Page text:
Brentwood in old picture postcards volume 1

Brentwood in old picture postcards volume 1

Auteur
:   Frank D. Simpson
Gemeente
:  
Provincie
:   Essex
Land
:   United Kingdom
ISBN13
:   978-90-288-3053-0
Pagina's
:   112
Prijs
:   EUR 16.95 Incl BTW *

Levertijd: 2-3 weken (onder voorbehoud). Het getoonde omslag kan afwijken.

   


Fragmenten uit het boek 'Brentwood in old picture postcards volume 1'

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99. A view of 1929 at Hutton by the Chequers Inn before any new building had started, Cedar Road now branches at the side of the inn, and nothing has yet been built on Collins Farm land in the distance. The milk float is Mr. Cross's of Hutton dairy, an early Westcliff bus approaches on its way to Wood Green. The land on the left is now all part of the London County Council estate.

100. Hutton, a pre-1914 view of the junction of Wash Road (right) with Rayleigh Road in which the main road looks very much like a lane. The buildings in the distance are the residential units of the Poplar Schools. The whole of the land in front has more recently been taken by the London County Council for housing purposes, with shops fronting on to Rayleigh Road. The Chequers Inn, see last card, is on the left just off the picture.

101. The Brentwood Council and its officers in 1922, most of whom served for many years. Standing are Councillors A.G. Collis, an electrical engineer; G.S. Aldridge, saddler; J.F. Hough, headmaster of the Grammar School; H.P. Maynard, draper and furnisher, successor to J.J. Crowe; S. Ruggles, of whom no information; A.J. Meeson, the surveyor; and A.D. Cheshire, the Asst. Clerk. Seated are S. Frazer, medical officer; C.E. Lewis, Clerk, also Coroner; Councillors, S. Vincent, veterinary surgeon; F.W. Bitties, headmaster National Schools; J.T. West, retired; W.A. Wilson ofWilson's stores; and A.J. Gibson, medical practitioner.

102. A line-up of the first motor taxicabs in the town circa 1919-20 on the rank on the 'down' side of Brentwood station, which quickly led to the withdrawel of the horse cabs. The nearest driver is Walter Wood, who was still a taxi-driver thirty years later, the driver at the left is believed to he one of the Hendersons' who ran taxis for some years. All are model T Fords, two of which have left-hand drive. Alexandra Road and the Hunter Memorial Hall in the background.

103. In 1908 a party of intrepid Brentwood licensed victuallers and their friends ventured an excursion by one of the 'new-fangled' motor-buses for their summer outing, Maldon being the destination. The omnibus was hired from Thomas Tilling of Peckham from a batch of Dennis chassis with which it was experimenting. They are about to start from the Railway Tavern with an adequate supply of suitable refreshment stowed away no doubt. Notice that no man is without a hat or cap and almost all sport a button-hole which was considered 'de riguer' on such occasions in those days,

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104. An interesting card of a bygone craft of importance during the era of the horse and of the motor until car makers built their own bodies. This is the exterior of the Ellis family business, founded in 1890 in King Edward Road. The forge and wheelwright section was conducted in a building to the left. The staff are here working on the back axle and forecarriage of a fairly heavy trade cart which can be seen within. The business ceased in the late 1930's.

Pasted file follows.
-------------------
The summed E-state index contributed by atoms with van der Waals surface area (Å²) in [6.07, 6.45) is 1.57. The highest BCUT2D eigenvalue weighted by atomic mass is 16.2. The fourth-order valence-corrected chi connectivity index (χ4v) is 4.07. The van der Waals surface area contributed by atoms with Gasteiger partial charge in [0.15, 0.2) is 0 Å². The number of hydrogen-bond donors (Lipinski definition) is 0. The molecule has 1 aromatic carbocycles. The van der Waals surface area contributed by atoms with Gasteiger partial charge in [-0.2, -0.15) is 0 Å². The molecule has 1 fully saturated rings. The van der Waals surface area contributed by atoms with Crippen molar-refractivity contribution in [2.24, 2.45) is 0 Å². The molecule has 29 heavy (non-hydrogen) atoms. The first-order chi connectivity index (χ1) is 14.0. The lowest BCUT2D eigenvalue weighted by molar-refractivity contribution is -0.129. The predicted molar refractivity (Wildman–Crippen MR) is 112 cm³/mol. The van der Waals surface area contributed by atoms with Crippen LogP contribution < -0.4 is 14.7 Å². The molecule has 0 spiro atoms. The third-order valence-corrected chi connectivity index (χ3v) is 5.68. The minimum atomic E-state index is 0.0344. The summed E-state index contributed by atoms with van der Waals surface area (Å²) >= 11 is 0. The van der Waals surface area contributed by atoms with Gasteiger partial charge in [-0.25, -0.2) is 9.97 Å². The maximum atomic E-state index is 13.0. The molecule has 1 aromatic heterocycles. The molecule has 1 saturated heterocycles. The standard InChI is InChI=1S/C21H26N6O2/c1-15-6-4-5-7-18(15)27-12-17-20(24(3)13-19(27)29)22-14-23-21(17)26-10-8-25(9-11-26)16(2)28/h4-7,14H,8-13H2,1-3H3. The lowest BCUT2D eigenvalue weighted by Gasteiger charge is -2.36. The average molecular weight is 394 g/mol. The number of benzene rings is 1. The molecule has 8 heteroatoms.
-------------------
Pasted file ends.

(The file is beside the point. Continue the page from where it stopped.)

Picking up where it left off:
105. The visit of a travelling fair or circus in the days before television was an event of more than ordinary interest. This card of 1927 shows Nicholl's switch-back gondolas arriving in the town. It is stopped by Roden House in Shenfield Road while the crew take refreshrnent in Maddison's coffee shop before proceeding to the fair field, whenee it would be aeeompanied by an arrny of boys and youths on foot or eyc1e who wou1d eagerly wateh its assembly. The train of waggons is being hauled by the magnificent showrnan's scenic road locomotive 'Queen of the South' built by Burrell's of Thetford, Norfolk.

106. An inside view of the Royal Laundry in Ongar Road soon after it was opened in 1905 by W.F. Saunders (in bowler hat) and his partner and manageress Miss Abbot (the lady in black), The premises have been progressively enlarged over the years, the business now forming part of the Advance group. Observe the quantity of frilled and heavily starched articles, everything is dazzling white, coloured underwear or house linen was virtually unknown at this date.

107. This very worn card is of Johnstone Bros' motor garage near the top of Kings Road, circa 1907, which was the birthp1ace of the motor trade in Brentwood. Here can be seen J. Rolfe, who starred in North Road and later at the Mountnessing Motor Works; J.P. Hensmans of Brook Street garage; John Clark of White Hart Garage and Harold Guy of the Ongar Road Quick Service garage, who all received their training here. The premises began as a skating rink, but has now become Bennett's undertaking establishment. Carter Paterson, the carriers, had their depot and stables behind the hoarding.

108. Only older residents will remember woon omnibuses like this were in Brentwood. This is one of the independents or 'pirates' which challenged the London General Co's near monopoly between 1924 and 1934 when London Transport acquired them compulsorily. This is The Reliance which ran to Leytonstone where the card shows it taking lavover before returning. Others which went to Stratford included the B.B.P., Chadwell, Martin and Atlas. Others ran coaches, the best remembered being Hillman's and Sunset or Victory, which ran to Bow or Charing Cross.

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